A total of 987 high-quality face-centric video crops were extracted from the FaceForensics dataset. The frames of these videos were resized to have resolution and the temporal resolution was unaltered. We used 883 videos for training and 104 for evaluation. There are around 500 frames on average in each video. The corresponding GIF frames (both dithered and non-dithered) were computed from these face-centric videos with the color palette of size .
We also curated GIF-Moments, a dataset of generic GIFs shared by Internet users. Specifically, Gygli et al.  crawled popular GIF-sharing websites, and collected 100K GIFs and their corresponding original videos. For each GIF clip, their dataset provides the corresponding YouTube video ID and the start frame and end frame. These video moments are generic and diverse, covering a wide range of video categories and topics such as sports, movie, and animation. We first downloaded all the candidate videos from YouTube in their highest resolution, and temporally cropped the videos using the annotated start and end frames. We only kept videos of high visual quality with sufficient spatial and temporal resolution: the width and height must be at least , the temporal resolution is no less than 20fps, and the total number of frames has to be more than 40.
In the end, we had a collection of 71,575 video clips, with a total of 12 million frames. We use 85%, 5%, and 10% of the videos for training, validation, and evaluation respectively. Similar to GIF-Faces, we computed the corresponding GIF frames (both dithered and non-dithered) with the color palette size set to .
In our experiments, PSNR (Peak Signal to Noise Ratio) and SSIM (Structural Similarity Index) are used as evaluation metrics. PSNR is defined via the root mean squared error (RMSE) between the estimated images and the ground truth images. More specifically,. Roughly speaking, 1dB, 2dB, and 3dB improvement on the PSNR are equivalent to 10%, 20%, and 30% RMSE reduction in the image color space respectively. SSIM is a perceptual metric that quantifies image quality. We first compute PSNR and SSIM for each frame and average them within each video, and finally average them across all videos in the test set.
6.1 GIF Color Dequantization
6.1.1 Dichotomy of GIF Color Dithering Mode
The color dithering step is optional in GIF generation process. It is up to the creation tools or the end users to decide whether or not to perform color dithering after color quantization. We observe that color-dithered GIFs are more popular than the non-dithered ones on the Internet. Color-dithering is preferred because it can reduce the noticeability of large visual artifacts such as false contours in GIFs. However, non-dithered GIFs are also widely shared. They also exhibit more artifacts and are more challenging for the task of GIF color dequantization.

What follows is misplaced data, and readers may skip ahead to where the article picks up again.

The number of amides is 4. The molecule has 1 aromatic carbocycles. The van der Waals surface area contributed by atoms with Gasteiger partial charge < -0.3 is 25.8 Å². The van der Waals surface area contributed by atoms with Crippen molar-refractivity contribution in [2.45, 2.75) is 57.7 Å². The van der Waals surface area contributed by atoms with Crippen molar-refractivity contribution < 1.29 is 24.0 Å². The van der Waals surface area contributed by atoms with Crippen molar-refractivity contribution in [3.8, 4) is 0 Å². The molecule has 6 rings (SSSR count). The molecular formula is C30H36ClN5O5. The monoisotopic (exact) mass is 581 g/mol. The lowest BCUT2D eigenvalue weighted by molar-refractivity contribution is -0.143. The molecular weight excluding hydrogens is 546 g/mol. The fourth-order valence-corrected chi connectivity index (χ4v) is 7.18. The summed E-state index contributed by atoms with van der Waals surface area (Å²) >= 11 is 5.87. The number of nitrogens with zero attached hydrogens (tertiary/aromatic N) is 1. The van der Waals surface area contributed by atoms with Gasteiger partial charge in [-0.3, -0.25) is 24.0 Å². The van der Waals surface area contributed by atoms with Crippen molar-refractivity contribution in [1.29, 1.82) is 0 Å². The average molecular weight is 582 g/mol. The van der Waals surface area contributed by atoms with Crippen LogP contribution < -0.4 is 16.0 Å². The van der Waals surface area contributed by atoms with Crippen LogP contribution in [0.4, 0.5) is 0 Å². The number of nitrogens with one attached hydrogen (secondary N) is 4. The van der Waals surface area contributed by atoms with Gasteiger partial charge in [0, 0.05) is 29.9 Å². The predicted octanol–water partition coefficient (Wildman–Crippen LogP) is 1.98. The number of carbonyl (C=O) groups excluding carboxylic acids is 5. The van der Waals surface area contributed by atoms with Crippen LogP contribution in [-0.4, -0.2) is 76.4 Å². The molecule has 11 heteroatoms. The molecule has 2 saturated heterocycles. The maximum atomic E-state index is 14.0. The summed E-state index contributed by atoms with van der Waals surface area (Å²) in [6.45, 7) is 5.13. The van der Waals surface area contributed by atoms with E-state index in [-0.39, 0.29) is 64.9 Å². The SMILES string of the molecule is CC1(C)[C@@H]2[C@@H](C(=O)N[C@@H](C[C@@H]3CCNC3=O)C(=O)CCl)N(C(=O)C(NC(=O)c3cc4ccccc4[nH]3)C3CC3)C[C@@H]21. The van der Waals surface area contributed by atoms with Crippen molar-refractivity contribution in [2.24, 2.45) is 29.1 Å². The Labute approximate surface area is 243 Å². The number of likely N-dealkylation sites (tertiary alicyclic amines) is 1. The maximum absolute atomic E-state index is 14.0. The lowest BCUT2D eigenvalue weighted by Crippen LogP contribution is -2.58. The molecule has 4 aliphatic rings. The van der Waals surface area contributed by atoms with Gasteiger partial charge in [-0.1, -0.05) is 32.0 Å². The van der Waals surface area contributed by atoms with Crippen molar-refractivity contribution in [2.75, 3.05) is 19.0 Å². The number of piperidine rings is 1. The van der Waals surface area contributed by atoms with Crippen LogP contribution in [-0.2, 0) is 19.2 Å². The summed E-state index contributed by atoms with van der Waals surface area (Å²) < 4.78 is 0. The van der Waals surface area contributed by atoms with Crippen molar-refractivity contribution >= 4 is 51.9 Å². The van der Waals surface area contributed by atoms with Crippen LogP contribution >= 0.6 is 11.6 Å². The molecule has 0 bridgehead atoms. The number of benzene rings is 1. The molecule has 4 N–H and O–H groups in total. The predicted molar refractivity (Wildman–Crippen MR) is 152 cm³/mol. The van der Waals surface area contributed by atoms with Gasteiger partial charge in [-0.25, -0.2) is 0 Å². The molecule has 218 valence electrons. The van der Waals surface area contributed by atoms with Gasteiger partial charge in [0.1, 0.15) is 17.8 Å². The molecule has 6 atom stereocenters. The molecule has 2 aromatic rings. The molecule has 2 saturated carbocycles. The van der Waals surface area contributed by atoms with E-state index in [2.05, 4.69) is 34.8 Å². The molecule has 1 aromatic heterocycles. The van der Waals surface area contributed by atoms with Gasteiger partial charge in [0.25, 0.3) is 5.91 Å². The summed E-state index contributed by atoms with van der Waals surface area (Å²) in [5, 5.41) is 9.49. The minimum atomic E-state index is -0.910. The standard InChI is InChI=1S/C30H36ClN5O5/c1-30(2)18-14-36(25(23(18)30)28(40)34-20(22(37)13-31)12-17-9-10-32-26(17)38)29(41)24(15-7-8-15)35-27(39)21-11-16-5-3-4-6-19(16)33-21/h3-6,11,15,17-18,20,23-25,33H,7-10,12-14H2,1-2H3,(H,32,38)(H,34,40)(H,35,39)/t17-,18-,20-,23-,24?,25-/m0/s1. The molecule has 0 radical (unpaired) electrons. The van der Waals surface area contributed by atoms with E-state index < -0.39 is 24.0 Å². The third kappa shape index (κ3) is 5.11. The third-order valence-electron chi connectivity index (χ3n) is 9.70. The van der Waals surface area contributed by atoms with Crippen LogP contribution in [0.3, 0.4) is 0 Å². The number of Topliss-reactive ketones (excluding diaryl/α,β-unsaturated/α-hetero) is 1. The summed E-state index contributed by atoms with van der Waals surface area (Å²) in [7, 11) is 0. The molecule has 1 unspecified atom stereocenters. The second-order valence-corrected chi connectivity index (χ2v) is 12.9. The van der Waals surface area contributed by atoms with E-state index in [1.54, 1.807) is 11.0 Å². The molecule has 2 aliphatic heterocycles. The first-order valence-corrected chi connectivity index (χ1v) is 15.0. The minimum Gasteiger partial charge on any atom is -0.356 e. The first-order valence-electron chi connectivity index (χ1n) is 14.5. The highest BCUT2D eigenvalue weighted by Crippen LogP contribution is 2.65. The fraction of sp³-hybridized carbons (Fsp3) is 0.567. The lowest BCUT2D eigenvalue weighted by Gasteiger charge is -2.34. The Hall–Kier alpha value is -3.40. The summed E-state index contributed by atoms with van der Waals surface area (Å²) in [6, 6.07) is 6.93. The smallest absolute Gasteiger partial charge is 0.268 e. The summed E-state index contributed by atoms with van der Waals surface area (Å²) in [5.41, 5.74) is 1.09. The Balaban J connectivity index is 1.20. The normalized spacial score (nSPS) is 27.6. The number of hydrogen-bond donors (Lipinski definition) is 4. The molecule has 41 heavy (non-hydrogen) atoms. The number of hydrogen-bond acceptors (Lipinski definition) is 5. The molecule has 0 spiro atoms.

Should we learn a single CCDNet or two separate CCDNets for the color-dithered and the non-dithered GIFs? The latter approach is better, as suggested by Figure 6. This figure shows the results of an experiment on the GIF-Faces dataset, where we train a CCDNet1 model with . From Figure 6, we observe that learning a single CCDNet with both dithered and non-dithered GIFs used as training data reduces the GIF color dequantization performance, measured by PSNR and SSIM. Also observe that it is easier to restore color values for the dithered GIFs. The reason is that the dithered GIFs preserve more color information with the help of neighboring pixels using error-diffusion algorithm than the non-dithered ones.
The benefits of having separate CCDNets for color-dithered and non-dithered GIFs is clear. However, at test time, the color-dithering mode of a GIF image is not stored in the file. Fortunately, the color-dithered and non-dithered GIFs exhibit very different local patterns especially on the gradient space. We therefore can train a classifier to infer whether an input GIF is dithered or not. With a simple classifier consisting of only two or three convolutional layers, we can achieve near-perfect classification accuracy on both GIF-Faces and GIF-Moments datasets. The training time can be substantially reduced, if the classifier also takes the GIF gradient map as extra input channels.
6.1.2 Ablation Study on Networks & Losses
|4||UNet-1 (no grad loss)||31.20/0.884||32.68/0.927|
|5||UNet-1 (no adv loss)||32.83/0.918||33.90/0.944|
|8||UNet-2 (no adv loss)||34.05/0.928||35.63/0.956|
|9||UNet-3 (no adv loss)||33.75/0.927||34.59/0.950|
|14||GIFs (palette: 32)||30.99/0.868||28.21/0.746|
We perform extensive ablation study and quantitative evaluation on the GIF-Faces dataset. From these experiments, we draw several conclusions below.
U-Net is an effective building block for CCDNet. Function in Equation (6) denotes a deep neural network for computing the iterative update. There are many candidate network architectures that can be used for . We experiment with three models that have been successfully used for other tasks that are similar to color dequantization: U-Net , DRRN , and GLCIC . The U-Net architecture allows multi-level information to shortcut across the network and is widely used for the task of image segmentation and image-to-image translation 
. DRRN (Deep Recursive Residual Network) is a state-of-the-art network for single image super-resolution. It can substantially reduce the amount of model parameters by applying residual learning in both global and local manners. GLCIC (Globally and Locally Consistent Image Completion) is proposed for the task of image and video inpainting. The mid-layers of GLCIC are dilated convolutional layers , allowing to compute each output pixel with a much larger input area without increasing the amount of model parameters.